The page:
While agriculture minister Julia Klöckner (CDU) also voiced her approval of the package, farmers associations were highly critical. Joachim Rukwied of the German Farmers’ Association (DBV) called the law “short-sighted and a strategic mistake in environmental protection policy.” (Sarah Lawton | EURACTIV.de)
Northern Ireland’s department of agriculture staff resumed checks of animal-based products at two ports on Wednesday (10 February). The checks were suspended on 1 February after threatening graffiti appeared in a number of loyalist areas warning that port staff could be “targets”. According to RTE News, the decision comes after police carried out a threat assessment. (Natasha Foote | EURACTIV.com)
There is a great deal of uncertainty about who will succeed Teresa Bellanova as Minister of Agriculture in the new government led by the former governor of the European Central Bank (ECB) Mario Draghi. The latest rumours swirl around a technocratic figure or an agriculture expert, but there are some speculations that right-wing party Lega is interested in the job. At the beginning of the week, the Italian daily La Repubblica reported that even the party’s leader Matteo Salvini could be a candidate for the post. “We want to be part of a government that keeps its head up when negotiating with Brussels if Italian agriculture has to be defended,” he said after the second round of talks with Draghi. (Gerardo Fortuna | EURACTIV.com)
The European Commission has approved an investment of more than €86 million from the European regional development fund in Croatia to expand its next generation broadband infrastructure, in line with the EU broadband strategy and policies. The investment will provide Croatia’s rural and suburban settlements with access to high-speed internet services to the benefit of citizens and local businesses. Commissioner for cohesion and reforms, Elisa Ferreira, said: “All Europeans should have stable and fast access to internet services. This has proven to be even more relevant in the coronavirus pandemic context where numerous activities have shifted to a full online format. By contributing to end the digital divide between urban and rural populations, this project will open up to new economic opportunities and boost Croatia’s socio-economic development.” (Natasha Foote | EURACTIV.com)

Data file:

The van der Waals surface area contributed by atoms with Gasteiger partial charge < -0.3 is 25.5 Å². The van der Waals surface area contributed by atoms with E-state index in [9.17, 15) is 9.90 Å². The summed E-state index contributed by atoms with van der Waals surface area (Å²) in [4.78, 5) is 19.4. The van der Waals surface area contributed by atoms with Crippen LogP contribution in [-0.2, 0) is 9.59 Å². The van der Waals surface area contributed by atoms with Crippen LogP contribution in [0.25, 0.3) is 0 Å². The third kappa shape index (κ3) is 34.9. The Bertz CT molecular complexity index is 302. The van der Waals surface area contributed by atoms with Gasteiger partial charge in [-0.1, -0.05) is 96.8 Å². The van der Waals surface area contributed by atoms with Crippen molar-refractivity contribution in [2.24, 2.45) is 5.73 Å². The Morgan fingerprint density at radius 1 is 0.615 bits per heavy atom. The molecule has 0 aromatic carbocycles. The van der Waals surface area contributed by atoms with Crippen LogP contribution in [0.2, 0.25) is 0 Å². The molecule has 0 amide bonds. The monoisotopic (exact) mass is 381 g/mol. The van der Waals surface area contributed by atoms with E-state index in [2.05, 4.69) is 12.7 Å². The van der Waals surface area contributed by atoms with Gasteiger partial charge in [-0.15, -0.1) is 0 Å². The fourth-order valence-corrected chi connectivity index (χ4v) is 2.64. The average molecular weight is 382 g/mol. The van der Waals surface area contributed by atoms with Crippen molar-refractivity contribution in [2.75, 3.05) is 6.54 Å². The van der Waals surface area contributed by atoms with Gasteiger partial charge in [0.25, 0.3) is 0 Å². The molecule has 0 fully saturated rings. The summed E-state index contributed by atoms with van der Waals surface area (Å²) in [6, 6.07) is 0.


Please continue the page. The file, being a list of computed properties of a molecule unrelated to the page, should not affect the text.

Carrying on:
Around nine million tonnes of food are wasted in Poland every year while there are some 1.6 million people living in extreme poverty, the Federation of Polish Food Banks has reported. The ongoing COVID-19 pandemic has aggravated the problem. The association estimates that the number of people in need of free food in Poland could be even higher, reaching 5-6 million. Households account for nearly half of this amount, with bread, fruit, cold cuts and vegetables wasted the most. The reason for this is usually missing the expiration date, poor quality of products bought or simply buying too much food. These statistics increase the most during holidays and summer, when it is the season for trips and barbecues. (Mateusz Kucharczyk | EURACTIV.pl)
France has failed in its ambition to reduce the use of pesticides, according to a report published yesterday (February 9th) by the think tank of the Nicolas Hulot Foundation. According to the report, the use of plant protection agents has grown by 25 % over the past 10 years. The news is seen as a complete failure by the organisation, given that the French government, in 2008, announced its ambition to reduce the use of pesticides by 50 % in 2025. The authors of the report point to numerous reasons for this failure, amongst which a lack of coherence in the attribution of public financing to the agrifood sector. In order to tackle the problem, the think tank calls for a “new contract” between agriculture and society. Transition to agroecology should receive greater support from public and private creditors, while those selling and using pesticides should be subject to financial penalties in the framework of a “polluter pays” system, it concludes. (Lucie Duboua-Lorsch| EURACTIV.fr)
17 – 18 February – The OLEUM project, which aims to better guarantee olive oil quality and authenticity by empowering detection and fostering prevention of olive oil fraud, will explore the impact of OLEUM on the future of EU policies on olive oil and how it will impact on the olive oil sector economy and practices. See here for details.
17 – 19 February – There is the BIOFACH, the world’s leading trade fair for organic food, which this year will take place completely digital. Learn more.